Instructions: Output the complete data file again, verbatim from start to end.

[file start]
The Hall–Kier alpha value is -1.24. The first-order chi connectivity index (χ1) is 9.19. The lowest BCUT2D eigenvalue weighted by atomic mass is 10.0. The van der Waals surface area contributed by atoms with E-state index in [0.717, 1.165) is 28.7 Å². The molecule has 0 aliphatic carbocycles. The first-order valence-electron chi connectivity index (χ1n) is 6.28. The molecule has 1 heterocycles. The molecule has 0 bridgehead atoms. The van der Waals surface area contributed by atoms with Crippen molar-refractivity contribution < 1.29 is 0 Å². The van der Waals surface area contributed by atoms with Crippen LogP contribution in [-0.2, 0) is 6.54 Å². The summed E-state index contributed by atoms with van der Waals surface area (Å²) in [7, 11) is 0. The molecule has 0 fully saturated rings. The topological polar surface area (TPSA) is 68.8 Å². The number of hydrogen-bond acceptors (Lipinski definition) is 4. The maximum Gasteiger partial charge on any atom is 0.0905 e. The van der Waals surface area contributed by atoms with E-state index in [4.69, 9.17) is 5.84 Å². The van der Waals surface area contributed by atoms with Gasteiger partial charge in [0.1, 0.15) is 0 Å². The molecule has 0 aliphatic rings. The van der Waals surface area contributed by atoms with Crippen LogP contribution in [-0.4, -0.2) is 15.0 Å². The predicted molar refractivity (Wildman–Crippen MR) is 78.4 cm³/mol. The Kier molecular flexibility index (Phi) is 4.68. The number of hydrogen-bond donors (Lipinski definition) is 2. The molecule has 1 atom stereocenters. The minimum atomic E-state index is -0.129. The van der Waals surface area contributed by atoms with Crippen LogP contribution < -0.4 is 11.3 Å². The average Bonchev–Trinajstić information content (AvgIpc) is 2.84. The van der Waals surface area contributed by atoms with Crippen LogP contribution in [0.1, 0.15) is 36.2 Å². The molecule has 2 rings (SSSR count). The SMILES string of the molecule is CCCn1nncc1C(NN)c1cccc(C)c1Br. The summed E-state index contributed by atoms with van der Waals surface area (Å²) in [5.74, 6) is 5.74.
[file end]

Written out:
The Hall–Kier alpha value is -1.24. The first-order chi connectivity index (χ1) is 9.19. The lowest BCUT2D eigenvalue weighted by atomic mass is 10.0. The van der Waals surface area contributed by atoms with E-state index in [0.717, 1.165) is 28.7 Å². The molecule has 0 aliphatic carbocycles. The first-order valence-electron chi connectivity index (χ1n) is 6.28. The molecule has 1 heterocycles. The molecule has 0 bridgehead atoms. The van der Waals surface area contributed by atoms with Crippen molar-refractivity contribution < 1.29 is 0 Å². The van der Waals surface area contributed by atoms with Crippen LogP contribution in [-0.2, 0) is 6.54 Å². The summed E-state index contributed by atoms with van der Waals surface area (Å²) in [7, 11) is 0. The molecule has 0 fully saturated rings. The topological polar surface area (TPSA) is 68.8 Å². The number of hydrogen-bond acceptors (Lipinski definition) is 4. The maximum Gasteiger partial charge on any atom is 0.0905 e. The van der Waals surface area contributed by atoms with E-state index in [4.69, 9.17) is 5.84 Å². The van der Waals surface area contributed by atoms with Gasteiger partial charge in [0.1, 0.15) is 0 Å². The molecule has 0 aliphatic rings. The van der Waals surface area contributed by atoms with Crippen LogP contribution in [-0.4, -0.2) is 15.0 Å². The predicted molar refractivity (Wildman–Crippen MR) is 78.4 cm³/mol. The Kier molecular flexibility index (Phi) is 4.68. The number of hydrogen-bond donors (Lipinski definition) is 2. The molecule has 1 atom stereocenters. The minimum atomic E-state index is -0.129. The van der Waals surface area contributed by atoms with Crippen LogP contribution < -0.4 is 11.3 Å². The average Bonchev–Trinajstić information content (AvgIpc) is 2.84. The van der Waals surface area contributed by atoms with Crippen LogP contribution in [0.1, 0.15) is 36.2 Å². The molecule has 2 rings (SSSR count). The SMILES string of the molecule is CCCn1nncc1C(NN)c1cccc(C)c1Br. The summed E-state index contributed by atoms with van der Waals surface area (Å²) in [5.74, 6) is 5.74.